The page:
Archive | Writing Events

Book Writing Webinar

Guys, a quick heads up.  Jeffrey Davis is doing a webinar about writing a book on Wednesday and there are only 50 spots available. So if you're at all interested, get on it.

Here are the details:

THE BOOK DIAMOND: The 4 Essential Elements to Create a Book That Matters

A free webinar with Jeffrey Davis

Wednesday, March 26, 2014 Noon-1:30 pm EST

There's room for only 50 people.

Register here now.

Jeffrey is doing this webinar as an introduction to his upcoming Your Captivating Book Mentorship Program which I am promoting. You're going to be hearing more about this program from me in the upcoming weeks and I want to tell you why I've chosen to promote it.

1.  Most importantly, because Jeffrey is a writer, creative consultant, and knowledgable person about all aspects of writing and the publishing industry.  He holds the creative process in profound awe and communicates that reverence to everything he does.  Jeffrey is a man of passion and integrity, two of my highest values.

2. I'm rethinking and changing the way I do things.  It is not at all clear yet what that will look like (though rest assured this blog is not going anywhere), but for now I am not planning to offer any classes or programs until next fall at the earliest(I do still offer one-on-one services).  So when Jeffrey invited me to promote his program, I leapt at the chance.  It's a way to offer you guys group mentorship with a friend I deeply believe in.

Your best intro to Jeffrey is to grab a spot on this webinar.  Look for his guest post soon, but in the meantime, you might want to sign up to hear more about him.

And have a great weekend.

4

Report From AWP 2014

If you were on Twitter this weekend, you probably saw #AWP14 trending.  If you were on Facebook, you no doubt noticed a lot of photos from Seattle (the Space Needle! Chihuly Glass! Pike Place Market!) and people quoting various writers.  And if you read last week's newsletter/most recent post, you know that I was one of the many writers who attended three full days of panels, readings and an enormous bookfair at AWP in Seattle.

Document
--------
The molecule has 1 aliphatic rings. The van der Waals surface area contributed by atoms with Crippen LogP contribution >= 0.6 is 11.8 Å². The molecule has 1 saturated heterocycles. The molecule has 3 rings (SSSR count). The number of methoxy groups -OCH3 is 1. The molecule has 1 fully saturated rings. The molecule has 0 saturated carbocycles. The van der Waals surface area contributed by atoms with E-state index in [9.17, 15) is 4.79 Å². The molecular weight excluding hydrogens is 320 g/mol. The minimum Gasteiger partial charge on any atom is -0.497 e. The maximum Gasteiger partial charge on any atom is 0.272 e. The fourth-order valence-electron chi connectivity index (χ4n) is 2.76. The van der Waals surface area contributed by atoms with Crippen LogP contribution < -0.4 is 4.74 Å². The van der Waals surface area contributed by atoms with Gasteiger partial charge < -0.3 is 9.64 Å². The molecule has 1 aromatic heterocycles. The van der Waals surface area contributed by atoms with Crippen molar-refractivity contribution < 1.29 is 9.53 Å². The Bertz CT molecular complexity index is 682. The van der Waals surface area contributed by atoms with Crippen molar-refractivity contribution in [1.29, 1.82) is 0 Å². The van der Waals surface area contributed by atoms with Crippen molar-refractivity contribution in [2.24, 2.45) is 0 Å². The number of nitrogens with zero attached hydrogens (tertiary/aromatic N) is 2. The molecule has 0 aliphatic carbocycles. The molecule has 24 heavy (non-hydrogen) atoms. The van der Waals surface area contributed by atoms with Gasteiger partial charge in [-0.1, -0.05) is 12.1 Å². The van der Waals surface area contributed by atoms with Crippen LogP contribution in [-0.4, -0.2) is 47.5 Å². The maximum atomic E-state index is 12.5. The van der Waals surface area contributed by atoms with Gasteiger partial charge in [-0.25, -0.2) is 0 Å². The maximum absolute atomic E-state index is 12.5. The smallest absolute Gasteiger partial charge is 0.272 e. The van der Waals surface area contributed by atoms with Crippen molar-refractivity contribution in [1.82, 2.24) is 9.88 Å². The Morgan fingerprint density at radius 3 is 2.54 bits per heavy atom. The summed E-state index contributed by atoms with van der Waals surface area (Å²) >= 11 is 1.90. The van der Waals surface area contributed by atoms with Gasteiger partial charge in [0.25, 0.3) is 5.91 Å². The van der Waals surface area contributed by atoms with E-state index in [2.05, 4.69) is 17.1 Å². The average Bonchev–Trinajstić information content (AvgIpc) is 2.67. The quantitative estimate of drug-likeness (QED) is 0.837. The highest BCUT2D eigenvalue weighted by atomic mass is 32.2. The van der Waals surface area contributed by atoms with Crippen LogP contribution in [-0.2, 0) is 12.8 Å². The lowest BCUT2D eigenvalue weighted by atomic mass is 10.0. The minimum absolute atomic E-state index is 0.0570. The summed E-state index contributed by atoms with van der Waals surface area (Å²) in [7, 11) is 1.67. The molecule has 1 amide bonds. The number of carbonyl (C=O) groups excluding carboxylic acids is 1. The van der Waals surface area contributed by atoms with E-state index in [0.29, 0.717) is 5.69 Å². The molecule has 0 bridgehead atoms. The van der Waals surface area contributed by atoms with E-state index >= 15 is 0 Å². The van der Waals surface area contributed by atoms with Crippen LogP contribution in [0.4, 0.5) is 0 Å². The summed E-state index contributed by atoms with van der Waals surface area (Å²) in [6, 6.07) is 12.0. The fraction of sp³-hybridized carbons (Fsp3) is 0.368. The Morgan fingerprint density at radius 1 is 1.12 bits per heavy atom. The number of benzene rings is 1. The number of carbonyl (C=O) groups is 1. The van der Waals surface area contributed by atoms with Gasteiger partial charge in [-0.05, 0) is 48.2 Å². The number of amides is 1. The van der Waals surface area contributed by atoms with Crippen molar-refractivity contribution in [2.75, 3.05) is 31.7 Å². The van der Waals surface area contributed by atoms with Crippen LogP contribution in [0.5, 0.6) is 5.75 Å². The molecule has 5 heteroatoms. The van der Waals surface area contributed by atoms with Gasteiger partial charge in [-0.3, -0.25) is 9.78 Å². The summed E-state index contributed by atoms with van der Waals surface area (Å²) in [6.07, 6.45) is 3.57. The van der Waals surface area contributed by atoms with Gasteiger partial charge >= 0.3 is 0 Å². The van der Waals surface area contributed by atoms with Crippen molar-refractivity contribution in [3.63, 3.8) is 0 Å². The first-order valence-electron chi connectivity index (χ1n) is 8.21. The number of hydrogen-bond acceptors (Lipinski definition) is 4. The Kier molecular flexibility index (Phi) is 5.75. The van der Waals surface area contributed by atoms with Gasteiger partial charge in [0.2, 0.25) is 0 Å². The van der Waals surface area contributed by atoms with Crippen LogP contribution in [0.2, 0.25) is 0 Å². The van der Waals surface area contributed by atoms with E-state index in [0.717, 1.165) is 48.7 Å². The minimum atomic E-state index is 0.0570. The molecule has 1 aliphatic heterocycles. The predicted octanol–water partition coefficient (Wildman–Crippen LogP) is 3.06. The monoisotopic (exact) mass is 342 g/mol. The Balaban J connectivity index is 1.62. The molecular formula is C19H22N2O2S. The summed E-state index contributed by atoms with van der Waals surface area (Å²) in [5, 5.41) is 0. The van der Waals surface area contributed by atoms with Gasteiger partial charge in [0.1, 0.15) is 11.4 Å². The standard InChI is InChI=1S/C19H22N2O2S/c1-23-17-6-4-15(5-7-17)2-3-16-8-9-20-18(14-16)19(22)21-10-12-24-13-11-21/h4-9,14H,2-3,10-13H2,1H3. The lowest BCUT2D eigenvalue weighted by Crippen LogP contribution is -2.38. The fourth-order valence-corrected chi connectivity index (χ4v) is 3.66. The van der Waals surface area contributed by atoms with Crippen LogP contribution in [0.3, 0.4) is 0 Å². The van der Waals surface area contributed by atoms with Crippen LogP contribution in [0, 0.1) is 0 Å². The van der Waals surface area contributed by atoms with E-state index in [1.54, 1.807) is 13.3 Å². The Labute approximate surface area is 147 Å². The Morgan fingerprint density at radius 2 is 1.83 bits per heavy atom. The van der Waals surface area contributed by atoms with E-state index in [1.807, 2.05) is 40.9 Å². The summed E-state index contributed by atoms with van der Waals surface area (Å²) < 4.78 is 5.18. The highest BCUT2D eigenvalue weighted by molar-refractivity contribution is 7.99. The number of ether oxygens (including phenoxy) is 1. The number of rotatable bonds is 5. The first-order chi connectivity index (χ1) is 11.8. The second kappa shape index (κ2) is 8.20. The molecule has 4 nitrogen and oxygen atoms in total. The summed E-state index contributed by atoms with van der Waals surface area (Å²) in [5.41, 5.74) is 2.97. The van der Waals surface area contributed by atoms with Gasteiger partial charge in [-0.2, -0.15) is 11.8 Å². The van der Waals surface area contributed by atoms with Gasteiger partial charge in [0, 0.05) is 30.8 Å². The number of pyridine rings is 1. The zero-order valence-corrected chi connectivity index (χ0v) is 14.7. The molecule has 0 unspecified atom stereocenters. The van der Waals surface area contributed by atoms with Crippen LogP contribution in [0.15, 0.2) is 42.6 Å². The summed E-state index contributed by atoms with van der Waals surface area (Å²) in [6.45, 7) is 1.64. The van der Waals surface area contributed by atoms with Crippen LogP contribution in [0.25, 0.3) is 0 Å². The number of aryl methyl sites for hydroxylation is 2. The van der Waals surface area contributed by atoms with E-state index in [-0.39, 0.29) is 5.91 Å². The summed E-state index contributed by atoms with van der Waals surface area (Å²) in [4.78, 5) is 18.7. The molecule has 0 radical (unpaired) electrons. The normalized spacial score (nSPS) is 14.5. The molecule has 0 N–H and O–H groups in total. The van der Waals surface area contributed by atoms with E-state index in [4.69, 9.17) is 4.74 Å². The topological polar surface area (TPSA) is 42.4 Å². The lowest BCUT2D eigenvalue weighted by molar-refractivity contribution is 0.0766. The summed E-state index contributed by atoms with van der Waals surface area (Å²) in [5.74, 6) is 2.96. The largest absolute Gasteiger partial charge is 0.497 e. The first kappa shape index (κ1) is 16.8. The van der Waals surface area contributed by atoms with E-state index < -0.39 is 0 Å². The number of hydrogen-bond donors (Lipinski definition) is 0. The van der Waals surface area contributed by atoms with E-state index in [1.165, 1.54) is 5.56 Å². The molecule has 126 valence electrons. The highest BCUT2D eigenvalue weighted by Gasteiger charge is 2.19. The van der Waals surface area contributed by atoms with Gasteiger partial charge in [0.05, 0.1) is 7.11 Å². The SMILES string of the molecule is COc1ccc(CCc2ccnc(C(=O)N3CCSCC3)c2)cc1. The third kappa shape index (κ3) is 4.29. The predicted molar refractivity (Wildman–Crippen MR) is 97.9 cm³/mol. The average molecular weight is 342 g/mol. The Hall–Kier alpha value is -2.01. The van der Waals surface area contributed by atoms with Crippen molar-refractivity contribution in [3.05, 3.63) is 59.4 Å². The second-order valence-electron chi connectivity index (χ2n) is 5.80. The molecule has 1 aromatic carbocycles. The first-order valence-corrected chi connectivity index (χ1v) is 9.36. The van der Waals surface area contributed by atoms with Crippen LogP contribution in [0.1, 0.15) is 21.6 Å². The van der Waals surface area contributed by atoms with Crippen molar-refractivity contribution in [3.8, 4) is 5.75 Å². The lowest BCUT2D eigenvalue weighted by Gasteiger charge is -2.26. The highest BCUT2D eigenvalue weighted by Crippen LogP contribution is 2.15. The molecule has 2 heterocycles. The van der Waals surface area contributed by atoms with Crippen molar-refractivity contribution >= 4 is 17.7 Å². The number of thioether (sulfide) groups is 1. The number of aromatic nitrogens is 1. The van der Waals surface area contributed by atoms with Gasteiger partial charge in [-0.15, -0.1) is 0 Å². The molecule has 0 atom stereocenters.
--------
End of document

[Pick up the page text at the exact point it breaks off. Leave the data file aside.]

When I say many, I mean many.  I heard estimates between 11,000 and 13,000.  The official AWP website says "over 10,00" and also that it is the largest literary conference in North America.

I believe it.  Events were held at the Sheraton (the official conference hotel, where I stayed, one of a gazillion hotels that housed us), the huge convention center and the convention center annex.  I've never been on so many escalators in my life.  There are events all day long and into the evening at these venues, as well as numerous off-site parties, readings, and get-togethers at night.

AWP stands for Association of Writers and Writing Programs, and the organization is comprised of 50,000 writers, 500 college and university programs, and 125 writers' conferences and centers.  (I'm quoting from the website.)  Many of these programs and centers exhibit at the conference, along with numerous literary journals and small presses.  The Bookfair is unbelievably huge and I've learned over the years not to buy or collect too much, or the tote bag you get upon picking up your badge will not fit in your luggage for the return trip home.

The schedule features panels, readings and, if you're a really big author, an interview or discussion about your work.  But most of the day is taken up by panels of three or four writers plus a moderator. Any member can submit a panel (I've got a group in discussion about submitting for next year and have been on a panel in the past).  The subjects vary wildly, from topics on craft, to pedagogy, to trends in publishing, to information on how to create a winning reading.  Anything related to literature might find a home on an AWP panel.  As a wild guess, I'd say there are upwards of 30 panels and readings at each time slot during the day, of which there are six, and then there are two time slots for readings in the evening as well.  The selection is, to be honest, overwhelming. And it's a crap shoot as well, with the panels varying widely in quality (which is why there's no stigma attached to arriving or leaving in the middle of a presentation).